The goal of an exotic pet keeper should always to try and mimic the wild habitat of their captives as much as is possible. Such an attitude not only encourages us to learn more about their natural habitats, but also affords them the most suitable care possible.

As described, the Gooty Sapphire is a tree-dwelling spider from deciduous tropical forests. The first piece of tank decor should therefore be one or more vertical hides.

Curved pieces of cork bark, of a dimension that your spider can clamber behind, tend to work best. These should be laid on end to create a vertical environment.

They may also be firmly attached to the tank – or to one another – using aquarium-safe silicon sealant. This therefore reduces the risk of the bark falling over when your spider is out exploring.

Ideally, try to provide multiple hides in the cage so that your specimen can choose the one that suits them best.

In terms of substrate to line the base of the cage, all the standard media used in the tarantula keeping trade are suitable, such as potting compost or coir fibre.

The Gooty Sapphire is not a burrowing tarantula, so only a modest depth is necessary. Just a few centimetres should be enough to aid with moisture control.

It is considered best practise, particularly with larger spiders, to include an open water dish. This should be shallow-enough to prevent drowning, and should be thoroughly scrubbed on a regular basis, before refilling with fresh water. While your tarantula may only drink from it occasionally, its’ like having insurance on your car – it’s there just in case it’s needed.

Lastly, as this is such an expensive and beautiful species, deserving to be the highlight of your collection, some keepers opt to “landscape” their Gooty Ornamental cage.

Artificial plants have come on leaps and bounds in recent years, and a range of very life-like plants can be bought. Adding a few plants not only gives the cage more visual interest, but also provides more hiding places for your Gooty Sapphire.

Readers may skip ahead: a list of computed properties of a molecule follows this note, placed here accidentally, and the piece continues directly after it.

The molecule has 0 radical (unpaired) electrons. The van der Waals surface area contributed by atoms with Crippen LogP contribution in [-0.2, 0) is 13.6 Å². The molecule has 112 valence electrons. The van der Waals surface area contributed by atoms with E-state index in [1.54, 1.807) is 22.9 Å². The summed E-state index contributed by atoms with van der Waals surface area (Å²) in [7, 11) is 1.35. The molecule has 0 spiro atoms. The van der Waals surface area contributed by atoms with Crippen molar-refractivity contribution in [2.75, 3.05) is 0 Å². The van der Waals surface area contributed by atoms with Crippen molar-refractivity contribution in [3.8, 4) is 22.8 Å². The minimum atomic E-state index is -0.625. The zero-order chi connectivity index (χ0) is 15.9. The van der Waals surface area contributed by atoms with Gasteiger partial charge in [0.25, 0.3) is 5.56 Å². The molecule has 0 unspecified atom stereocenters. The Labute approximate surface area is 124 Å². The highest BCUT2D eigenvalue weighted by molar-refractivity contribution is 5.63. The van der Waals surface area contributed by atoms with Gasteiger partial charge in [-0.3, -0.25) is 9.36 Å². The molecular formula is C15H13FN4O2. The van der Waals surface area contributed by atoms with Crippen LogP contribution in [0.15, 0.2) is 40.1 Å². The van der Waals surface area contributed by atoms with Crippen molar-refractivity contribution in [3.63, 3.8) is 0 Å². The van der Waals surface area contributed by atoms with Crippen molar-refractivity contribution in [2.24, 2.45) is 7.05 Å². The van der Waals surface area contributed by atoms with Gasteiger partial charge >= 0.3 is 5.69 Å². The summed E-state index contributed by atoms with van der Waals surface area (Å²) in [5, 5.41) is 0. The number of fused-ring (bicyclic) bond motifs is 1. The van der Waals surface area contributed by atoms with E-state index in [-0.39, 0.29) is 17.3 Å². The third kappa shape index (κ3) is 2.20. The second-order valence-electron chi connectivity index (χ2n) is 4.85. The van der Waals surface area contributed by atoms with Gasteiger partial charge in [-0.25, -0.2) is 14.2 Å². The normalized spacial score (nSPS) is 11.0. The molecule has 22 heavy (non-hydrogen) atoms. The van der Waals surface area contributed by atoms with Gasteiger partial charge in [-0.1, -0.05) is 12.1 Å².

Heating & Temperature

As stated, the Gooty Ornamental has evolved to live in tropical forest, meaning that artificial heating with be required in captivity. A temperature of around 25’C works well, but a thermal gradient should always be present in order to allow your tarantula to move to cooler areas if desired.

Heating of your Poecilotheria is most easily and cost-effectively arranged with a reptile heat mat attached to a thermostat (“matstat”). These two items ensure that suitable temperature is provided at all times, and that the heater is gently turned down in warmer weather to prevent overheating.

Such heaters cost just a few pence each day to run, meaning that the ongoing running costs of heating your tarantula are minimal.

As these are tree-dwelling spiders, heating the base of the cage (by placing the tank on top of the heat mat) is rarely as effective as attaching it to the side of the cage. Simply peel off the covering to the adhesive side and then stick it to the outer side of the vivarium.

If you opted to use an Exo Terra cage then inserting the probe of the thermostat into the cage becomes simplicity itself; these cages have special closeable holes designed to accommodate electrical cables neatly.

The probe should be placed inside the cage, right next to the heat mat. In this way one side of the cage will receive additional heat, while the other will remain comparatively cooler. This creates the necessary gradient, allowing your tarantula to pick and choose the area (and hide) that is most comfortable for them.

Water & Humidity